There’s a decent sized section on the wikipedia article about the movie that shows how inaccurate (historically speaking) it is. Still, I liked it a lot, the normal cut and the hour longer director’s cut. It’s an odd movie: a blacksmith-turned-knight goes to Jerusalem, fights for the city against forces from within and without and becomes its prime defender, both in a physical as well as in a spiritual sense.
Odd, because despite the background – the crusades, the fight for Jerusalem, the clash of worldviews and religions, the spiritual yearning and quest of the main character – the movie goes further away from being about believe and god itself. At the end, the main character seems to have, not exactly abandoned his Christian believes, but turned them into a practical ideal. It’s his idea what knighthood stands for, to save the people, not some abstract concept.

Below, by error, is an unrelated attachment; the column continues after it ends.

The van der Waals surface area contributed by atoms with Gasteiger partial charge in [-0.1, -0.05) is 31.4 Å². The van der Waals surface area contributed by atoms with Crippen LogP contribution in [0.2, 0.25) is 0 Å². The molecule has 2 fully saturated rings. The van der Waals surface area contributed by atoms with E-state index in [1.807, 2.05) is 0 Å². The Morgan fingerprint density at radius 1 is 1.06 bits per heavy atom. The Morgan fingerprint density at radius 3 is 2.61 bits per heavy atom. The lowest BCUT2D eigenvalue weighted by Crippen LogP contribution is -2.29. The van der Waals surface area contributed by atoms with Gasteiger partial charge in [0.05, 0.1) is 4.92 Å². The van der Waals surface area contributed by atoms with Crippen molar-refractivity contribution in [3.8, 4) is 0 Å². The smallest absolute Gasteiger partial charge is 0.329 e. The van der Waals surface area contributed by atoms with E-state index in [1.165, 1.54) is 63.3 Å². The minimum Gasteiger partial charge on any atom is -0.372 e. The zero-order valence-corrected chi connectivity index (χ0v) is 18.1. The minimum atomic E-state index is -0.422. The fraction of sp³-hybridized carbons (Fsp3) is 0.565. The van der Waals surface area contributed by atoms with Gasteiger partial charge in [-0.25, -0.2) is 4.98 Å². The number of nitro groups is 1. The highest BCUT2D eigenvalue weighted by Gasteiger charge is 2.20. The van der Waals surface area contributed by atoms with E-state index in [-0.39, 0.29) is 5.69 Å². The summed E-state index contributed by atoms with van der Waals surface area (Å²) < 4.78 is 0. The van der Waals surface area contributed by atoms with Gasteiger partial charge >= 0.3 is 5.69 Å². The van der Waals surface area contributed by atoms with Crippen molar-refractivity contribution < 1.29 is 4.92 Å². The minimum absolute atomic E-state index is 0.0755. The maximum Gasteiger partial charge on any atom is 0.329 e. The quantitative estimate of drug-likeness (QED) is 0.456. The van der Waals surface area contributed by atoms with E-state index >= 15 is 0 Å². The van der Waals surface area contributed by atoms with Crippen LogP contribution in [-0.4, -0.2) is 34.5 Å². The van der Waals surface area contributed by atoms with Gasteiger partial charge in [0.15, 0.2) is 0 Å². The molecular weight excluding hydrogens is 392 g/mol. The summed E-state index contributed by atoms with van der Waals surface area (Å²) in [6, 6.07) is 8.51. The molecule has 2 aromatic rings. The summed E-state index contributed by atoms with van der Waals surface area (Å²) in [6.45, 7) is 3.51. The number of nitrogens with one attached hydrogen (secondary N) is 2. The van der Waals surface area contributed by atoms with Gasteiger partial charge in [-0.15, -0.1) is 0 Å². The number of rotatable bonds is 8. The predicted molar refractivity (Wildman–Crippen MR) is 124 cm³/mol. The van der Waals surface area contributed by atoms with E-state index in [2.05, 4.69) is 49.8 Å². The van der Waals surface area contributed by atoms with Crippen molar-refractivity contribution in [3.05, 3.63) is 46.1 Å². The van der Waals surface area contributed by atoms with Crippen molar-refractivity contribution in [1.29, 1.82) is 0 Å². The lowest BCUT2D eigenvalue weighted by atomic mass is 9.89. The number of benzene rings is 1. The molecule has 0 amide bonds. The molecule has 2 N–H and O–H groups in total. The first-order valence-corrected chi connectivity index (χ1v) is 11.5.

Jerusalem the city is not important, in the end. It’s hard to describe how spiritual the movie is on one hand, but how it’s spiritual in way that defies typical religion: very down-to-earth and nearly agnostic. Just like Jerusalem, religion itself doesn’t matter much in the end. It’s what the people do, not what they say or believe in. Like the wikipedia article says, probably not very historical accurate, but the combination of that attitude with the beautiful landscapes and Ridley Scott’s usual style make for a great experience.